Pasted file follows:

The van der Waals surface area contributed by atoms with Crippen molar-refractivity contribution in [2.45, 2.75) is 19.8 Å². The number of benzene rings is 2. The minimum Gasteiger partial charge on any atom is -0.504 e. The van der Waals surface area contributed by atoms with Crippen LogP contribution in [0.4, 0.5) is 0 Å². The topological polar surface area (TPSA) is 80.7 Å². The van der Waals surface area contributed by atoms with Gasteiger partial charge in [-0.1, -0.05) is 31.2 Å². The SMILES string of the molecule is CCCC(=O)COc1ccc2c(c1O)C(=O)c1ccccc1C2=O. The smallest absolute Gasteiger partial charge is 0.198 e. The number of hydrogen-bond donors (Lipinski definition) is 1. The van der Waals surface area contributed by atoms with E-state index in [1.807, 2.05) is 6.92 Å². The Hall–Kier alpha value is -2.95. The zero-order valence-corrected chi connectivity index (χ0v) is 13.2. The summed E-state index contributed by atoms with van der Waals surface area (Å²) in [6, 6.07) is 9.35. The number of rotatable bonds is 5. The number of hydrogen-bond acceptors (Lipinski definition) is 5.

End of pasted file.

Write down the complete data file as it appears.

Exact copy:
The van der Waals surface area contributed by atoms with Crippen molar-refractivity contribution in [2.45, 2.75) is 19.8 Å². The number of benzene rings is 2. The minimum Gasteiger partial charge on any atom is -0.504 e. The van der Waals surface area contributed by atoms with Crippen LogP contribution in [0.4, 0.5) is 0 Å². The topological polar surface area (TPSA) is 80.7 Å². The van der Waals surface area contributed by atoms with Gasteiger partial charge in [-0.1, -0.05) is 31.2 Å². The SMILES string of the molecule is CCCC(=O)COc1ccc2c(c1O)C(=O)c1ccccc1C2=O. The smallest absolute Gasteiger partial charge is 0.198 e. The number of hydrogen-bond donors (Lipinski definition) is 1. The van der Waals surface area contributed by atoms with E-state index in [1.807, 2.05) is 6.92 Å². The Hall–Kier alpha value is -2.95. The zero-order valence-corrected chi connectivity index (χ0v) is 13.2. The summed E-state index contributed by atoms with van der Waals surface area (Å²) in [6, 6.07) is 9.35. The number of rotatable bonds is 5. The number of hydrogen-bond acceptors (Lipinski definition) is 5.